By the time I was in the 4th grade, I had been to nine different schools in five different states. Navigating the waters of making new friends, finding new people to sit with at lunch, and trusting and opening myself up to new sets of teachers was not easy for me. I was the self proclaimed new girl in every respect. As a result, I became very attached to permanency. My safe, reliable comfort zone was like that old pair of sneakers chock full of holes-you know the ones I’m talking about. The ones where your big toe peeks out the top and you know deep within it’s time to send them on their way, and replace them with new and better shoes. Ones where the sole doesn’t “talk” and trip you at every given step. So much change at such a young age left me clinging to the familiar. New=scary. And I had had my fair share of new.
My parents knew something I didn’t though. They knew that sometimes, life calls for a change of scenery. Or two. Or more. We packed our bags for the last time, and in 1981 at the age of 9 years old, made my way to the State of Hawaii with my family. We had to chisel all of our personal belongings down to one duffel bag each, and thus began another new adventure. My mom had never been to Hawaii, but she had a friend who said we could stay with them while getting settled in. Nothing about it was safe or comfortable. In fact the whole plan reeked of uncertainty-the great big,scary unknown. I wasn’t ready for the change. But, in good faith, following my parents on our final grand move, we arrived in the land of Aloha, with little more than the shirts on our backs.
In many ways these early childhood escapades made me strong. I had to be. They also made me a nervous worrier. Could I make changes and have things still be OK? Where was my trusty old pair of sneakers when I needed them most?
This weeks reading and #IMMOOC really emphasized the notion of change and how it is mandatory as educators to keep growing and shifting our thinking on behalf of what is best for kids. Perhaps this is what my parents, with their infinite wisdom were trying to share with us as kids. When you most feel like settling in to the old and comfortable, that is when you need to pack it up and head for new ground. Innovator’s keep moving forward. As George Couros states in the Innovator’s Mindset, ” …growth can no longer be an option” (2015). In order for school to keep moving forward, it is on all of our shoulders to make a shift in our current mindset and resist stagnation in our thinking. The status quo is no longer enough. We have to look through the lens of meeting the needs of individual students in terms of what is best for them and not fall into our teacher version of that old pair of sneakers, pulling worksheets and lessons from the filing cabinet that are no longer serving our students today (Couros, 2015).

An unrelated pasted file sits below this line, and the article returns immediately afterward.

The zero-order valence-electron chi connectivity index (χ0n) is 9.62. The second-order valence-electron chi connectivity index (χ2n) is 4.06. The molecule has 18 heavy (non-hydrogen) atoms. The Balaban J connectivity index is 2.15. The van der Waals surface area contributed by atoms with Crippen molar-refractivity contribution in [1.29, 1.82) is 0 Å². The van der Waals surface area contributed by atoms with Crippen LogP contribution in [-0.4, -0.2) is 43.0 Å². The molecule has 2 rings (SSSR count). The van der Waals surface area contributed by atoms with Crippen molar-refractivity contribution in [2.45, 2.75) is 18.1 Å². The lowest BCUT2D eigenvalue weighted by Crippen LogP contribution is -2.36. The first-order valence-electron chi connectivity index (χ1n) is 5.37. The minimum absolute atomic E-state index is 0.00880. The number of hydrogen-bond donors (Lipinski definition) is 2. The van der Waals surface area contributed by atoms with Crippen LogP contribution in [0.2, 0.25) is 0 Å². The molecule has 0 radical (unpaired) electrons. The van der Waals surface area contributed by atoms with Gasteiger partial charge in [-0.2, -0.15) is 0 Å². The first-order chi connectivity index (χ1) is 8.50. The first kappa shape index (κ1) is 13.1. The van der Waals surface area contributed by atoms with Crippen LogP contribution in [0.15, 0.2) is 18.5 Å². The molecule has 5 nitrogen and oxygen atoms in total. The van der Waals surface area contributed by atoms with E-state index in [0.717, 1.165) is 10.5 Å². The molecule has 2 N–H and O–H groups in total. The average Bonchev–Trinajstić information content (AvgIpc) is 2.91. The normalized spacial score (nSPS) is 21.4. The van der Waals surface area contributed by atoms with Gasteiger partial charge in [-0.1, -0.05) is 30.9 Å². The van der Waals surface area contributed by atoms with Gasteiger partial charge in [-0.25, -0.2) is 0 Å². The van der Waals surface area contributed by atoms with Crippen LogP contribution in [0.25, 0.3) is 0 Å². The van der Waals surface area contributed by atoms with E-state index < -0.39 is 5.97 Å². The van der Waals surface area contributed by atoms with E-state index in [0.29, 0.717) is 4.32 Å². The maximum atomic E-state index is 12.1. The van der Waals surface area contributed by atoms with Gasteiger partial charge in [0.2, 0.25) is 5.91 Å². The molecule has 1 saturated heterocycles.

The Innovator’s Mindset is defined as “…the belief that the abilities, intelligence, and talents are developed so that they lead to the creation of new and better ideas,” (Couros, 2015). In addition, the end product should be to create something new and better. I couldn’t help, on my run this morning, but take into account innovation in the real world. I ran by the electric car charging station next to the gas station, the gentleman who owns his own business reupholstering furniture- taking an old piece and adapting it, changing it and improving it in his own iteration of the piece. I made my way past the small coffee shop who added a drive through window to improve business for their customers who no longer need to get out of their cars to get that morning cup of joe. I crossed the street where, on particularly dangerous crosswalks with no lights, bright yellow flags are provided to hold while you walk and cross. You take one from one side of the street and leave it on the other once you’ve crossed. Granted, it’s not the new, electronic count-down type of technology, but the purpose was quite appropriate in a pinch to better the environment in the name of safety. Everywhere you look, the world is innovating, changing and adapting to new and better ways of doing things. Wouldn’t it suffice to say that schools need to do the same in an effort to meet the needs of students today? By considering “…what’s best for each learner, we must also think about how what we’re teaching will impact his or her future,” (Couros, 2015).